Leading through times of change - Sue Black's journey with the RACGP

'For me, the most humbling thing you can do as an executive is grow talent in an organization,' says CPO

Leading through times of change - Sue Black's journey with the RACGP

The Royal Australian College of General Practitioners (RACGP) has been through a significant period of change since Sue Black joined two years ago as Chief People Officer.

Following a direction by the Health Minister, this February, the organisation – which is the country’s largest professional GP body – also took on a training responsibility for GPs throughout Australia.

As a result, the number of employees has leapt from just over 400 to over 1200.

Significant growth has come with challenges, but being able to help guide the RACGP through such huge transition has been extremely fulfilling, says Black, who was recently promoted to Chief People and Chief Operating Officer.

One of the most exciting parts is knowing the organisation is playing such a key role in people’s wellbeing.

“We’re having an impact on the health of Australia because we're supporting the doctors that train doctors,” says Black. “That gets me up in the mornings – that we're actually doing something amazing here.

“I think every one of our team feels that way. That comes through really strongly in our employee engagement survey - that people show up here every day because they’re part of something quite amazing. For me, that's been really motivating.”

The non-profit organisation represents 45,000 members working in or towards a career in general practice. As well as its educational role, it is the voice of GPs throughout Australia, sets the standards for general practice, connects the general practice community, and advocates for better health and wellbeing for Australians.

Consulting and collaborating with employees

The recent transformation saw the training system morph from a decentralized model, with a number of different regional organizations, to incorporating the responsibility within the college.

“It's been a massive time of strategic change, going to a truly national model,” says Black. “We've got people now in every state territory around Australia, so it's a really interesting time to be here.”

Throughout the process, Black has been mindful of ensuring people are included in the discussions, and also that focus is given to the ‘different lenses of diversity’.

Bringing on an additional 700 people so that training could go live in a week nationally was a huge challenge, she says, “especially making sure we’d consulted and collaborated enough with people coming in and onboarding them as well as we possibly could.”

Emphasis on raising engagement levels

Throughout her time at the RACGP, Black says great emphasis has been on raising engagement levels. Last November, the results showed a rise in those positively engaged from 56% the previous year to 73%. Unsurprisingly, following a time of flux, a pulse survey since the transformation in February showed a drop.

“We had a bit of a dip, but we are working hard to make sure it increases again,” she says. “Integrating people from different organisations with different ways of doing things, and trying to get into a nationally consistent model of training while still operating the other parts of the organisation, has been very challenging.”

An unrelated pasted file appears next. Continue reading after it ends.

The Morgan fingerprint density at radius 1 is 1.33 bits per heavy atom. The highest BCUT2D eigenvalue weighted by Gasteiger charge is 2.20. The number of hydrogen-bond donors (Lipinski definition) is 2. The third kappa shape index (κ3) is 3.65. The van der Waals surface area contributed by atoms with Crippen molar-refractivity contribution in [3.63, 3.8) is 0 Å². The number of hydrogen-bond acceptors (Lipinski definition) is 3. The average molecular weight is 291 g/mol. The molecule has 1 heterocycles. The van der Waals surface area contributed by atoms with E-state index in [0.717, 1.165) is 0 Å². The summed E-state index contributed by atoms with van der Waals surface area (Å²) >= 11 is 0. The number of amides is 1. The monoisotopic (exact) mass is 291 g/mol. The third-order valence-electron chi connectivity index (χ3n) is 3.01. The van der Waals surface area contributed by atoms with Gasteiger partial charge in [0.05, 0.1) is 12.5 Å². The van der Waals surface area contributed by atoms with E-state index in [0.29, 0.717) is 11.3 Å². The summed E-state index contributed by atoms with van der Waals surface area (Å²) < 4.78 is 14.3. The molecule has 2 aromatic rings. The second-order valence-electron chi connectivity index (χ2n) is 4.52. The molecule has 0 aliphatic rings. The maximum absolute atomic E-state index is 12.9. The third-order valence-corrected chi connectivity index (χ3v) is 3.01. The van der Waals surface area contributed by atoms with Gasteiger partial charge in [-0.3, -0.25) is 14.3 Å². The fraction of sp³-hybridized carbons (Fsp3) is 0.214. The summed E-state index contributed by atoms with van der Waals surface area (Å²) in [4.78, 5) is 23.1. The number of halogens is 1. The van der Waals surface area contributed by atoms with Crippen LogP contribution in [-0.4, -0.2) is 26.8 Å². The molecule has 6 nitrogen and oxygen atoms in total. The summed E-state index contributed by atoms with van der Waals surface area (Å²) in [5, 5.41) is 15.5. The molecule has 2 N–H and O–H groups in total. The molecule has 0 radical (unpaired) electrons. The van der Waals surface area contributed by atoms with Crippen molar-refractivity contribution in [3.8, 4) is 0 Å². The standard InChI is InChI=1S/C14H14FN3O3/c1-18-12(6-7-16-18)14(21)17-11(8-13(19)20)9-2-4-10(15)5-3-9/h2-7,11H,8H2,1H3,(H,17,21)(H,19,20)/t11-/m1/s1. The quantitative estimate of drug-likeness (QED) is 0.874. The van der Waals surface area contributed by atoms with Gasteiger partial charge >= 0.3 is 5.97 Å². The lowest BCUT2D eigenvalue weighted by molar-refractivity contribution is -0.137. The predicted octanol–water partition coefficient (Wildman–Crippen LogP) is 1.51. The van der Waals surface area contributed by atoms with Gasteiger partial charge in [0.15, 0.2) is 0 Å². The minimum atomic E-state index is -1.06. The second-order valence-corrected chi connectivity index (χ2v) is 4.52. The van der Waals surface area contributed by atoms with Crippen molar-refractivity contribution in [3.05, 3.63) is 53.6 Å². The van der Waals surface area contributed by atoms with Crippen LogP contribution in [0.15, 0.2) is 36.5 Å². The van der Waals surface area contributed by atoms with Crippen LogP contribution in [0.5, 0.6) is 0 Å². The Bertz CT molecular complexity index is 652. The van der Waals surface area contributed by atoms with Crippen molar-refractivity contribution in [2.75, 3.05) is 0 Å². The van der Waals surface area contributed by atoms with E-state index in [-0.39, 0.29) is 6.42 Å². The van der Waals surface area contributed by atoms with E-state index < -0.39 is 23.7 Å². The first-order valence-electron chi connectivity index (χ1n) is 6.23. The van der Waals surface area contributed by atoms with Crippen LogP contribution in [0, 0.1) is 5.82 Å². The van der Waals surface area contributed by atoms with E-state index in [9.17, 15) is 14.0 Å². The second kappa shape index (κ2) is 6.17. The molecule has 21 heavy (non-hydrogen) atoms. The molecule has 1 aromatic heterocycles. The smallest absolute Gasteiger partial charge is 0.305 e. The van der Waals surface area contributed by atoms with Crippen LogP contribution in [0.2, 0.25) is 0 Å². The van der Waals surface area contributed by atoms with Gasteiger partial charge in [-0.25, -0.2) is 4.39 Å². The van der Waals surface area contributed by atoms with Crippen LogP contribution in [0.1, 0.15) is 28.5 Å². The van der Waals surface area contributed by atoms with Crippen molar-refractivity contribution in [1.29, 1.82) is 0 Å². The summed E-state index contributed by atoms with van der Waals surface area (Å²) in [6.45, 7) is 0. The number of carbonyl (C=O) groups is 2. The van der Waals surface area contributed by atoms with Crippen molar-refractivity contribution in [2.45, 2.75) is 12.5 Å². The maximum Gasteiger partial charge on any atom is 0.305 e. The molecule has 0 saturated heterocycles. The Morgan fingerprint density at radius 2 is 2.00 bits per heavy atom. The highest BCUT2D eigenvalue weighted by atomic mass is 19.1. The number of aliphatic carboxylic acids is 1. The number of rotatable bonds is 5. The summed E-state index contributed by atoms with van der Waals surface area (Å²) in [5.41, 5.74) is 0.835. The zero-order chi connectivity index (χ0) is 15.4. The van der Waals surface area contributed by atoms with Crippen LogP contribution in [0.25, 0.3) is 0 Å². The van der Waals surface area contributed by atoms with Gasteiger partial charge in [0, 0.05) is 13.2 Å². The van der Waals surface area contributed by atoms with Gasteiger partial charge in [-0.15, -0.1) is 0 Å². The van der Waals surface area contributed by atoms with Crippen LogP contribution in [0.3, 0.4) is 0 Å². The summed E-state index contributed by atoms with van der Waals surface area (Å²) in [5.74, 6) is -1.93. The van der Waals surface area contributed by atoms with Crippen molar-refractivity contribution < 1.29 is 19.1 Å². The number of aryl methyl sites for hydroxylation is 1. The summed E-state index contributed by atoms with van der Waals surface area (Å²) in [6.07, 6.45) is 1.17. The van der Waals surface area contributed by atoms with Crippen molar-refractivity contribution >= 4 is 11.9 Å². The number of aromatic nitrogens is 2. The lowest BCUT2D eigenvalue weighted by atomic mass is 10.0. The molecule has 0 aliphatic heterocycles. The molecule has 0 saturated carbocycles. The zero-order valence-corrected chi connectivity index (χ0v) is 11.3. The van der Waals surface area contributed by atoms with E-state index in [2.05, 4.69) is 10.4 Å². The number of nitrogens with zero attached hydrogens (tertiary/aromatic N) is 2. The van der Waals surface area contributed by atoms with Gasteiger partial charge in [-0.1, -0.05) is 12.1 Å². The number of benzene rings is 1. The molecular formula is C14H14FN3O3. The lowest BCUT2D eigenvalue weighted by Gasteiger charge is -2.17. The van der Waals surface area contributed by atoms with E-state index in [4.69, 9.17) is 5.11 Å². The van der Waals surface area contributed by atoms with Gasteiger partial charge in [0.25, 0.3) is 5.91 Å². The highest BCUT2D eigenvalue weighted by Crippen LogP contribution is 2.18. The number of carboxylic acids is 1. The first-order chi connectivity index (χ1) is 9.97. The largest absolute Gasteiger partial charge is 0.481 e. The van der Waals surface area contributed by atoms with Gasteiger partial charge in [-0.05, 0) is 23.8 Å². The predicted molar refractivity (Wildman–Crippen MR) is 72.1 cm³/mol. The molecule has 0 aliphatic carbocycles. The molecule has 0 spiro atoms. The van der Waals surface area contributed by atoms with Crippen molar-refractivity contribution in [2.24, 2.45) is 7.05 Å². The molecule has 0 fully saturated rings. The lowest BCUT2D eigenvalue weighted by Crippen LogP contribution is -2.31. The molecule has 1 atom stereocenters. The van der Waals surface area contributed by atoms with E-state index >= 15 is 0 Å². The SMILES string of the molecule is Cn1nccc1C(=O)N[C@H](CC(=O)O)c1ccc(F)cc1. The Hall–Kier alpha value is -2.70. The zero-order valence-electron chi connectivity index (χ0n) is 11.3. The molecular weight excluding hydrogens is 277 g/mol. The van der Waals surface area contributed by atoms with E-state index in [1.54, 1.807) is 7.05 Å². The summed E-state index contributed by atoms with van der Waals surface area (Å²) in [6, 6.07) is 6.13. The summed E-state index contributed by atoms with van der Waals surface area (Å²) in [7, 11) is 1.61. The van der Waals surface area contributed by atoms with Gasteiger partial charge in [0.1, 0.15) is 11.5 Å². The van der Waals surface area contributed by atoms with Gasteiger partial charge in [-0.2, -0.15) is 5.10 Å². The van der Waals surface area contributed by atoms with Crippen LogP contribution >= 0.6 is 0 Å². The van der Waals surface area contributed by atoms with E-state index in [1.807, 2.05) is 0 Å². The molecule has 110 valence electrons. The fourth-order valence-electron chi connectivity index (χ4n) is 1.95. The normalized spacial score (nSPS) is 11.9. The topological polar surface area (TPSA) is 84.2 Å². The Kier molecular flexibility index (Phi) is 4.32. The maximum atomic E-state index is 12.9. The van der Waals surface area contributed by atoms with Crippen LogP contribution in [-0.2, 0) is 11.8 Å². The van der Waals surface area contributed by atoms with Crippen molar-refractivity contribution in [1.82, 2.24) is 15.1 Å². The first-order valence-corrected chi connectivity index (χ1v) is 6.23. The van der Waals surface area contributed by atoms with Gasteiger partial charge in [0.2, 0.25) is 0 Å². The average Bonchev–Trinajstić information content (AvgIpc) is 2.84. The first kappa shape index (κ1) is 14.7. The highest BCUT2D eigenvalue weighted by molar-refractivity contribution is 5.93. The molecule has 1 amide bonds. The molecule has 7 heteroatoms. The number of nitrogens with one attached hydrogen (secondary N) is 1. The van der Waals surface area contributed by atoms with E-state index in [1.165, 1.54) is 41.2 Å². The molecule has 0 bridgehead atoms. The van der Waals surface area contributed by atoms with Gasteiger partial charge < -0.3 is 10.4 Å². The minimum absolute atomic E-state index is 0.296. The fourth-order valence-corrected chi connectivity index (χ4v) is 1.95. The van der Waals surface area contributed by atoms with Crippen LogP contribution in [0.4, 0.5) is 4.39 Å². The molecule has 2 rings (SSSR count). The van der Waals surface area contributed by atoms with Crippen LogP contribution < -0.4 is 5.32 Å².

Even just building out the HRIS system and payroll details to deal with this sudden expansion was intense, says Black.

“We’re responsible for the future of general practice and luckily we brought over some people who are very experienced in that field, and they’re now playing critical roles — but it's a big learning curve for many of us, including me.”

‘Major restructuring’ in first 3 months

The college has around 4500 GPs in training at any one time in Australia. Fortunately, Black had previously been involved in an organisation that had seen significant growth, which gave her confidence to bring in the right talent and capabilities at the RACGP.

The changes have included the leadership team too. Within three days of joining, the CEO departed and a number of new executives were introduced too.

“It was quite a major restructuring in my first three months here,” she says, adding the strength and culture of the leadership team has been valuable.

“We’ve got each other's backs and we’re very aligned around strategy. We've been through a lot together in the last year and I think that's very bonding.”

The organisation’s in an unusual position in that the medical educators carrying out the training are employed by the RACGP on a part-time basis and are also practising GPs who’re also usually members.

Stepping into an expanded role

In her expanded role, Black’s remit also includes business improvement, IT, strategic planning, business insights, change, and overseeing the organisation’s properties, of which there are 21 throughout Australia.

“Something we're going to work really hard on this year is talent and succession and development planning. Because we've got a lot of new people in our organisation, it’s important to understand who they are, their aspirations, and their capabilities so that we can retain them,” she says.

The period of change has also seen a move to modernise - an especially important development for roles like IT for which the college might not naturally be seen as a potential employer, says Black.

“It's a very privileged position when you're an HR executive, and you get to help bring in the right skill sets. It’s very rewarding when it works. For me, the most humbling thing you can do as an executive is grow talent in an organization.”

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